Stormont must spend responsibly
Many people were shocked by Queen's University's decision to stop funding the Ulster Bank Belfast Festival at Queen's due to cuts to its own budget.
The festival relies on Queen's for 13% of its income. We can't, however, blame Queen's - especially when a number of its own staff are expected to lose their jobs as a result of the cuts.
Considering that Queen's contribution to the festival is £129,000, I'm sure there was enough money in the 2015 budget to solve the festival problem. After all, when a seagull stole the ham from the Prime Minister's sandwich, the Chancellor was able to allocate £250,000 for research to find a solution to "urban seagull aggression".
This year's Budget, however, is not about saving the Belfast Festival at Queen's, or saving jobs at the university (or elsewhere): it is about saving the Conservative Party, by bribing voters to back the Tories before yet more austerity measures are implemented after the May election.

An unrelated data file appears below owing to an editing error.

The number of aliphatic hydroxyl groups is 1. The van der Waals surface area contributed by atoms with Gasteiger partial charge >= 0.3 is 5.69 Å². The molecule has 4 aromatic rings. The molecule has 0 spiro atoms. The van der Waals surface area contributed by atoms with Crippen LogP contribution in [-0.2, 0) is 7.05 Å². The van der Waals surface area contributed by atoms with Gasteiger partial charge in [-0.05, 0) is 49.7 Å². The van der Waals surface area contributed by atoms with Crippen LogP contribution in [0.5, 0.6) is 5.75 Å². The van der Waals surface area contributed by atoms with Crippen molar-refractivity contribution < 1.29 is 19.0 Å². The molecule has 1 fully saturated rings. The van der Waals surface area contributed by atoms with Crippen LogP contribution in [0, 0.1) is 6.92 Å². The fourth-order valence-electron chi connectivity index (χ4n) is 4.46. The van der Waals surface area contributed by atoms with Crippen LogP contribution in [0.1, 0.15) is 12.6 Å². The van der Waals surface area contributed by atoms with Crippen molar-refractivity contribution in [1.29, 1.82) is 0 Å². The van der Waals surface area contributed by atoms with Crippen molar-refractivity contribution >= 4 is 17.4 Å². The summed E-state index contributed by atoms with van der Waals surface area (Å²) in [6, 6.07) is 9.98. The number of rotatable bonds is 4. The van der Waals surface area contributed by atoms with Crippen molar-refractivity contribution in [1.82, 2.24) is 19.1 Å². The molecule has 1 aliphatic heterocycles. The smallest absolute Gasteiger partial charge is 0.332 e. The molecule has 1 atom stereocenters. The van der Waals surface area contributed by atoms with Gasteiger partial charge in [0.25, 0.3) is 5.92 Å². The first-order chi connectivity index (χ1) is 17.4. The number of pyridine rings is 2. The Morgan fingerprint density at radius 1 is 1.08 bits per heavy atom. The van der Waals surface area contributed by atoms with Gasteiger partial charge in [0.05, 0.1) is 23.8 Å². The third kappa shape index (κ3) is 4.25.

Instead of making homes affordable by building more houses, the Chancellor decided to bribe first-time buyers with help-to-buy ISAs; instead of helping those with alcohol problems (and, therefore, the NHS) by taxing alcohol, he decided to inflict more misery on them.
For beer, he cut the duty by one penny for a pint for the third running year. For cider and spirits, he cut the duty by 2%, while he froze the duty on wine.
Bearing in mind that alcohol-related health and social problems cost the UK economy around £12bn and Northern Ireland's economy up to £881.1m a year, perhaps the alcohol industry, which benefits from the Budget, should contribute more to the festival - especially when the festival brings out more people to socialise in Belfast.
Stormont can play its part, too, through sensible long- term planning. According to the Audit Office, public sector projects handed over to private businesses to run (via the Private Finance Initiative) will cost the Assembly about £250m a year until 2030.
More responsible spending of taxpayers' money by politicians could have solved a lot of our financial problems.
Mohammed Samaana is a Belfast-based writer and commentator